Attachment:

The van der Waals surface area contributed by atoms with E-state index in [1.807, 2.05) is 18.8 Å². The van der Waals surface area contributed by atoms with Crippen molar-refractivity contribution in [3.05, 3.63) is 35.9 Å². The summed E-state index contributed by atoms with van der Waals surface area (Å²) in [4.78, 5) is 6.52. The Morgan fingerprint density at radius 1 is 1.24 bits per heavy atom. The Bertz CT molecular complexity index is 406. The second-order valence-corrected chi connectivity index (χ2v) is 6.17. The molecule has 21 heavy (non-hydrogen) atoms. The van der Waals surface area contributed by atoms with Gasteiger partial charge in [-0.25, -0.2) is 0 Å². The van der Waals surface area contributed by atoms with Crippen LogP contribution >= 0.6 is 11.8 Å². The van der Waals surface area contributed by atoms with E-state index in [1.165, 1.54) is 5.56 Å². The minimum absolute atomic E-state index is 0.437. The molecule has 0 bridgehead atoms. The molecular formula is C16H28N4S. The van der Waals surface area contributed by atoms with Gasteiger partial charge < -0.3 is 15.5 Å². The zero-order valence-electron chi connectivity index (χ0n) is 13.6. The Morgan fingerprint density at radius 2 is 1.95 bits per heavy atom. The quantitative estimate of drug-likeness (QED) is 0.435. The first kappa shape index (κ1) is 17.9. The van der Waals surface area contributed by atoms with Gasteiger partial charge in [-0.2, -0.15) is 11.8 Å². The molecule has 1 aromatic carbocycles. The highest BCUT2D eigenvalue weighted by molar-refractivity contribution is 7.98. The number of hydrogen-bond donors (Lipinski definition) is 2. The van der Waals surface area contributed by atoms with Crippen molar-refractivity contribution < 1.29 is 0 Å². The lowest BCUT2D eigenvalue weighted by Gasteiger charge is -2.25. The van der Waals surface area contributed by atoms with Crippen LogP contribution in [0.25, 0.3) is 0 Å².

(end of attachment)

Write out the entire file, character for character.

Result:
The van der Waals surface area contributed by atoms with E-state index in [1.807, 2.05) is 18.8 Å². The van der Waals surface area contributed by atoms with Crippen molar-refractivity contribution in [3.05, 3.63) is 35.9 Å². The summed E-state index contributed by atoms with van der Waals surface area (Å²) in [4.78, 5) is 6.52. The Morgan fingerprint density at radius 1 is 1.24 bits per heavy atom. The Bertz CT molecular complexity index is 406. The second-order valence-corrected chi connectivity index (χ2v) is 6.17. The molecule has 21 heavy (non-hydrogen) atoms. The van der Waals surface area contributed by atoms with Gasteiger partial charge in [-0.25, -0.2) is 0 Å². The van der Waals surface area contributed by atoms with Crippen LogP contribution >= 0.6 is 11.8 Å². The van der Waals surface area contributed by atoms with E-state index in [1.165, 1.54) is 5.56 Å². The minimum absolute atomic E-state index is 0.437. The molecule has 0 bridgehead atoms. The molecular formula is C16H28N4S. The van der Waals surface area contributed by atoms with Gasteiger partial charge < -0.3 is 15.5 Å². The zero-order valence-electron chi connectivity index (χ0n) is 13.6. The Morgan fingerprint density at radius 2 is 1.95 bits per heavy atom. The quantitative estimate of drug-likeness (QED) is 0.435. The first kappa shape index (κ1) is 17.9. The van der Waals surface area contributed by atoms with Gasteiger partial charge in [-0.2, -0.15) is 11.8 Å². The molecule has 1 aromatic carbocycles. The highest BCUT2D eigenvalue weighted by molar-refractivity contribution is 7.98. The number of hydrogen-bond donors (Lipinski definition) is 2. The van der Waals surface area contributed by atoms with Crippen molar-refractivity contribution < 1.29 is 0 Å². The lowest BCUT2D eigenvalue weighted by Gasteiger charge is -2.25. The van der Waals surface area contributed by atoms with Crippen LogP contribution in [0.25, 0.3) is 0 Å².